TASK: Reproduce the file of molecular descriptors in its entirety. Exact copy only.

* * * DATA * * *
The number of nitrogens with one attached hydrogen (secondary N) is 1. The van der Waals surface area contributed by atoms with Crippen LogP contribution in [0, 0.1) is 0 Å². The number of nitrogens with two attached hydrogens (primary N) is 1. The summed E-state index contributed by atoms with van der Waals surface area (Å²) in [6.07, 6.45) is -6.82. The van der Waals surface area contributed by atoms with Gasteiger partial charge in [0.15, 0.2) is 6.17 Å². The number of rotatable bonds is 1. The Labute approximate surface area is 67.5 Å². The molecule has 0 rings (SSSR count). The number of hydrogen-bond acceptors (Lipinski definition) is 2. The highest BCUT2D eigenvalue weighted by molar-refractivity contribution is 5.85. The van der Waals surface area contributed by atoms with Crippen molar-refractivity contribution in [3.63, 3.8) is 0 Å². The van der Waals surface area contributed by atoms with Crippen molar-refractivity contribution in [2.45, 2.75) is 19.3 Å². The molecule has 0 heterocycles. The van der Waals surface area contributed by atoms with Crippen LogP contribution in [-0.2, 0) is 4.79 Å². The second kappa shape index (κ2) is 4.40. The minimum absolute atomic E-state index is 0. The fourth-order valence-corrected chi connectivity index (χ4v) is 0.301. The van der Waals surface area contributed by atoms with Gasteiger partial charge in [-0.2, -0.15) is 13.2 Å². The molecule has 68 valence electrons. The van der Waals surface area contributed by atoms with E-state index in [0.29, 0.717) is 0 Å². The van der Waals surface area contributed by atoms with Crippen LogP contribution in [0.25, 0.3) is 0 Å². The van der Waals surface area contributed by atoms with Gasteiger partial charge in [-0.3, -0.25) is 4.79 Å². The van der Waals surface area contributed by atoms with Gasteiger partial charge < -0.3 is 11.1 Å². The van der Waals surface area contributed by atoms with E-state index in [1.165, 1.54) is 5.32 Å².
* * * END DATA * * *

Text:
The number of nitrogens with one attached hydrogen (secondary N) is 1. The van der Waals surface area contributed by atoms with Crippen LogP contribution in [0, 0.1) is 0 Å². The number of nitrogens with two attached hydrogens (primary N) is 1. The summed E-state index contributed by atoms with van der Waals surface area (Å²) in [6.07, 6.45) is -6.82. The van der Waals surface area contributed by atoms with Gasteiger partial charge in [0.15, 0.2) is 6.17 Å². The number of rotatable bonds is 1. The Labute approximate surface area is 67.5 Å². The molecule has 0 rings (SSSR count). The number of hydrogen-bond acceptors (Lipinski definition) is 2. The highest BCUT2D eigenvalue weighted by molar-refractivity contribution is 5.85. The van der Waals surface area contributed by atoms with Crippen molar-refractivity contribution in [3.63, 3.8) is 0 Å². The van der Waals surface area contributed by atoms with Crippen molar-refractivity contribution in [2.45, 2.75) is 19.3 Å². The molecule has 0 heterocycles. The van der Waals surface area contributed by atoms with Crippen LogP contribution in [-0.2, 0) is 4.79 Å². The second kappa shape index (κ2) is 4.40. The minimum absolute atomic E-state index is 0. The fourth-order valence-corrected chi connectivity index (χ4v) is 0.301. The van der Waals surface area contributed by atoms with Gasteiger partial charge in [-0.2, -0.15) is 13.2 Å². The molecule has 68 valence electrons. The van der Waals surface area contributed by atoms with E-state index in [0.29, 0.717) is 0 Å². The van der Waals surface area contributed by atoms with Crippen LogP contribution in [0.25, 0.3) is 0 Å². The van der Waals surface area contributed by atoms with Gasteiger partial charge in [-0.3, -0.25) is 4.79 Å². The van der Waals surface area contributed by atoms with Gasteiger partial charge < -0.3 is 11.1 Å². The van der Waals surface area contributed by atoms with E-state index in [1.165, 1.54) is 5.32 Å².